Headline inflation inches higher on imported inflation
In 2015, headline inflation averaged at 8.6%y/y relative to 8%y/y recorded in 2014, driven by a sharp acceleration in imported inflation and tighter domestic food and fuel supplies. Food inflation accelerated sharply reaching a peak of 10.6% in December 2015 influenced by rising imported food inflation. At 10.3%y/y, food inflation peaked at a 34-month high with the impact of tight dollar supply pushing imported food prices higher and offsetting the impact of the early harvest on domestic food prices.

There have been other risks to inflation; the second and third quarters of 2015 were laden with intermittent fuel scarcity which pushed core inflation higher although this was offset by the impact of weaker aggregate demand on the CPI. However, there have been some recent relief from the decline in the oil price to the US$30/ bbl levels, which has reduced the landing cost of Premium Motor Spirit (PMS) to tolerable levels. But, this reverses very quickly if the price of oil starts to climb or the currency is further devalued.

Increasing unemployment in the formal sector
We expect unemployment to rise from 6.4% in 2014 to 9.4% in 2016 given the recent trends in the labour force. Similarly, we estimate underemployment will increase for the second consecutive year to 19.6% in 2016 from 14.8% in 2013. Whilst growth in the labour force has averaged 2.6% in the past 5 years, employment growth has lagged behind, averaging 1.3% despite an average real GDP growth rate of 5.3%.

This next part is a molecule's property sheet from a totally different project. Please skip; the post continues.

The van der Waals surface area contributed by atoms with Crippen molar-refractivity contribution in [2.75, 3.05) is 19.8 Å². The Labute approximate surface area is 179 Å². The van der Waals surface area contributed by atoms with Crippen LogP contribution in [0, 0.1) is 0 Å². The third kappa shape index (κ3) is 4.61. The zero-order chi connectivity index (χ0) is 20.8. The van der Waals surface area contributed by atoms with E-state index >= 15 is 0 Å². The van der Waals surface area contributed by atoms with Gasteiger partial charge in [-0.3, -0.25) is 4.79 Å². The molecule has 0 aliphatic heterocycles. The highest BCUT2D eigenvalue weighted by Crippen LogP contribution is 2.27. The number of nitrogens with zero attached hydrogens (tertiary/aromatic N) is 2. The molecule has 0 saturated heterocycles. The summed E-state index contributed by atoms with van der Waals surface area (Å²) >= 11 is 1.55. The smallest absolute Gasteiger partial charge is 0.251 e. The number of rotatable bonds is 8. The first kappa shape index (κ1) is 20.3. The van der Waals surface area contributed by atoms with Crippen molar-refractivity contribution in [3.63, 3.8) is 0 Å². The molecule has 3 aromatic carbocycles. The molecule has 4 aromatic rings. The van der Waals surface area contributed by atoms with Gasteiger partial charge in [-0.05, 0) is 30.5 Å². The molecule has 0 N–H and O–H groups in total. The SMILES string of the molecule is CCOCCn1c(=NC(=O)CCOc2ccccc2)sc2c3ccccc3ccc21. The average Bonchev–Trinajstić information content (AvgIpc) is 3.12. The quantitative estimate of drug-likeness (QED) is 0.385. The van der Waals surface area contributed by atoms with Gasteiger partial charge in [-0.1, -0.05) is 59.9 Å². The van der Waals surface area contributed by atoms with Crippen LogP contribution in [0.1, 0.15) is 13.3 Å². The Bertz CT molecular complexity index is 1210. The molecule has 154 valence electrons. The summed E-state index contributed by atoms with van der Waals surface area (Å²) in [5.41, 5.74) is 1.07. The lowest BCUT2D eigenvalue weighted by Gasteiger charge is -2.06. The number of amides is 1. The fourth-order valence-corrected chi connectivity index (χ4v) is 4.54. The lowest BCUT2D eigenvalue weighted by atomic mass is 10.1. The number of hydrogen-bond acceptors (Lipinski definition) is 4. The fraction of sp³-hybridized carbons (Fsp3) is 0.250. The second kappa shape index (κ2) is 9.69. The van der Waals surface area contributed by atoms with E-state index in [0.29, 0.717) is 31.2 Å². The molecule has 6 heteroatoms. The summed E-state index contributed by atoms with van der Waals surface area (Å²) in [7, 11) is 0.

Clearly, economic growth has been unable to create sufficient jobs to fully absorb the growing labour force, suggesting that employment elasticity with respect to output is low. Whilst it is true that as an economy grows, employment elasticity may fall (assuming growth is led by capital intensive sectors), in Nigeria, that is not entirely the case - services represents a sizeable portion of the GDP contributing c.53%.  

Other factors affecting unemployment and underemployment include the presssure on the formal sector due to urbanisation, high churn out (relative to rate of job growth) of graduates from the Universities, and layoffs on slower economic growth.


State governments continue to be vulnerable
The downside of lower oil price on state government finances has been quite severe as most states have reportedly fallen back on wages owed to their workers due to lower revenues. Although total state government debt accounts for c.2% of 2015 GDP, debt service on both domestic and external debts have significant implications for the Budget.  

Total domestic debt outstanding by the states as at 31 December 2015 amounted to US$13.2 billion – most debt issuances by states are backed by the Irrevocable Standing Payment Order (ISPO) which serves as a first line charge on statutory revenues, leaving states with limited revenues after deductions are made on a monthly basis. In addition, states with external debt exposure could find it difficult to finance scheduled interest repayments owing to Naira devaluation.